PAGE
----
Stadiums, Stadiums, Stadiums. Olympic Notes No3

Athens got some new ones. So did Sydney. Beijing got some terrific ones. Delhi got in on the act and threw up some impressive ones albeit with just days to spare. South Africa recently built or renovated ten of them. Dubai just can't stop building them. London got a new one at Wembley and Cardiff got one to celebrate the new millennium. Now Liverpool FC have new owners, they also want a new one. After all, Manchester City have a relatively new one, as do Arsenal. And with the 2012 Olympics on the near horizon, London is currently building itself a whole lot more of them. You would be forgiven for thinking that building new sports stadiums was the answer to humanity's problems. Everyone is at it. You can bet your last dollar that as we speak, Brazil is up to their necks in the damn things.

Last Updated ( Sunday, 27 May 2018 12:13 )

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Simon Jenkins- Bourgeois Londoner.

I love to read Simon Jenkins on the question of the much hyped Olympic legacy. Jenkins has from the very start consistently decried the mega stadium approach in favour of something more down to earth. I seem to recall his plea that we use our existing venues rather than create shiny new white elephants. On this I wholeheartedly applaud him. But his latest piece in the London Evening Standard, 'Spend Olympic Money On Making London Beautiful' 2/2/10, ( a newspaper now owned incidentally, lock, stock and barrel, by an ex KGB officer and now billionaire Russian Oligarch), is off the mark, though I do believe his intentions were honourable.

Last Updated ( Monday, 28 May 2018 16:13 )

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Redgrave- tells it like it is - or does he?

Try as they might, Lord Coe and his team are struggling like mad to present a convincing case for a genuine Olympic legacy from London 2012. Matters were made worse when one of their own, a one Sir Steve Redgrave, broke ranks and offered a stinging attack on the governments short-termism. Redgrave does not mince his words.

Last Updated ( Sunday, 29 July 2018 17:29 )

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Blair starts the race to find grass roots sporting hero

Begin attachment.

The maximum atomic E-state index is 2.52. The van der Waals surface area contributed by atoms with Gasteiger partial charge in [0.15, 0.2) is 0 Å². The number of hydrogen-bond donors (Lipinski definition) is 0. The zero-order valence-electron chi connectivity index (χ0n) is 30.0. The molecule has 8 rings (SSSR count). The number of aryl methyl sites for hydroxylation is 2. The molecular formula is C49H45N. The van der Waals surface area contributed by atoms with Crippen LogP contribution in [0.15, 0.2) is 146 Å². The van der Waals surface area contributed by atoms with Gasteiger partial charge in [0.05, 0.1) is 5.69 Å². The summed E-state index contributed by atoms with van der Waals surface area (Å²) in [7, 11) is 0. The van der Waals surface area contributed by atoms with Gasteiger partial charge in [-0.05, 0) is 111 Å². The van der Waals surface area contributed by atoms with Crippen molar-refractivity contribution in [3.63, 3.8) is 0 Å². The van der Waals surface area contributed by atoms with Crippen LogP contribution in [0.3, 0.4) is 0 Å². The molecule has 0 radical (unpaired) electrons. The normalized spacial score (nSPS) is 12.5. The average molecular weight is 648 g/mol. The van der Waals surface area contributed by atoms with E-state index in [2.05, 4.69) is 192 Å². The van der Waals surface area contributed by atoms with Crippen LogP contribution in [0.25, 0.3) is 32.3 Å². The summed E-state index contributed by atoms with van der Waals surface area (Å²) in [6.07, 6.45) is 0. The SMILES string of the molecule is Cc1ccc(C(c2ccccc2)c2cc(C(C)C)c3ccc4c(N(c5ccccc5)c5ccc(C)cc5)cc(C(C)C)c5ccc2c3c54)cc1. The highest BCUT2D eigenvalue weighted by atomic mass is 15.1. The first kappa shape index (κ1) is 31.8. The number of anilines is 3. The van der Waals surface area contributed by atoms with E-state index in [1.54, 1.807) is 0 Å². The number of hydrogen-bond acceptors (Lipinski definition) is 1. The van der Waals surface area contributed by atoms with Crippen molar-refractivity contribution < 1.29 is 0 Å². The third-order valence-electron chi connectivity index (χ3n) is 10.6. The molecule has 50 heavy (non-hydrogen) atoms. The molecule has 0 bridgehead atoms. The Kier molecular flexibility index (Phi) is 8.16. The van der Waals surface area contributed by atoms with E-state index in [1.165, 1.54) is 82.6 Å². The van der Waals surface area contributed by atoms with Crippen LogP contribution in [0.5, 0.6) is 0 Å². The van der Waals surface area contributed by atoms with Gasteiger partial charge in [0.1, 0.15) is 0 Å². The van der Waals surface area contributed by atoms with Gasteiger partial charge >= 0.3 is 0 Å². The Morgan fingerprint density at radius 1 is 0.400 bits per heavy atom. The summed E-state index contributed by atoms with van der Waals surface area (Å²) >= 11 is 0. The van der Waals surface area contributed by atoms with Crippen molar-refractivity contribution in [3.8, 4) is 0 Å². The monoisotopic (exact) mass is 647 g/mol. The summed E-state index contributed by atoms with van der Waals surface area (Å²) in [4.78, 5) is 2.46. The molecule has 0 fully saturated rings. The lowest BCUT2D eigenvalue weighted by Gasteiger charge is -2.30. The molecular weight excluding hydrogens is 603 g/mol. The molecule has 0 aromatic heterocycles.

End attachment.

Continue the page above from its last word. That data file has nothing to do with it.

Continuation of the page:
Another Legacy Gimmick Once again they have got us jumping through hoops. This time it is to find, the most imaginative (grassroots sports) projects across London and show them to the world. Tony Blair, we learn, called for the community heroes behind London's amazing grassroots sports projects to come forward to be celebrated. Olympic Legacy awards are, we are told, to be doled out in order to highlight the, vital role of community sport. Now would this be the same community sport that has been chronically under-funded by the Blair/Brown government for the past 12 years? Would he be referring to the community sports projects that often survive only through the paternalistic goodwill of some local charity? Might he be thinking of those thousands of sports projects that received a one off payment from the Awards-For-All Lottery funded scheme and then left to flounder for the rest of their days in financial penury? Once again we are back to one off gimmicks that flatter only to deceive. What London and indeed the entire United Kingdom desperately needs is a coordinated, long term, comprehensive grassroots funding scheme that provides financial stability so that the army of grassroots volunteers can get on with what they do best; coaching youngsters into sport rather than getting bogged down endlessly juggling the accounts.

Last Updated ( Sunday, 27 May 2018 15:21 )

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Olympic Legacy: What a Joke!

I started day-dreaming about the legacy idea way back in the year 1999 when the then Blair Government was pontificating about a Millennium legacy. I dreamed of a National walking and cycling track that linked all the major population centres with all our wonderful national parks and our delightful seaside towns. Capital outlay would be minimal. Local job creation would be considerable and it would send all the right messages for the twenty first century; environmentally friendly, individually healthy, community orientated and spiritually uplifting.Instead we got the vacuous Corporate Dome, corporately sponsored, individually mind numbing, community dumbing and spiritually alienating. It closed early to universal derision. To be fair, it told us exactly where the government's priorities lay for the new century and they did not disappoint on that count: a national economy in hock to the City of London with all its speculative greed and avarice.

Last Updated ( Sunday, 20 May 2018 17:12 )

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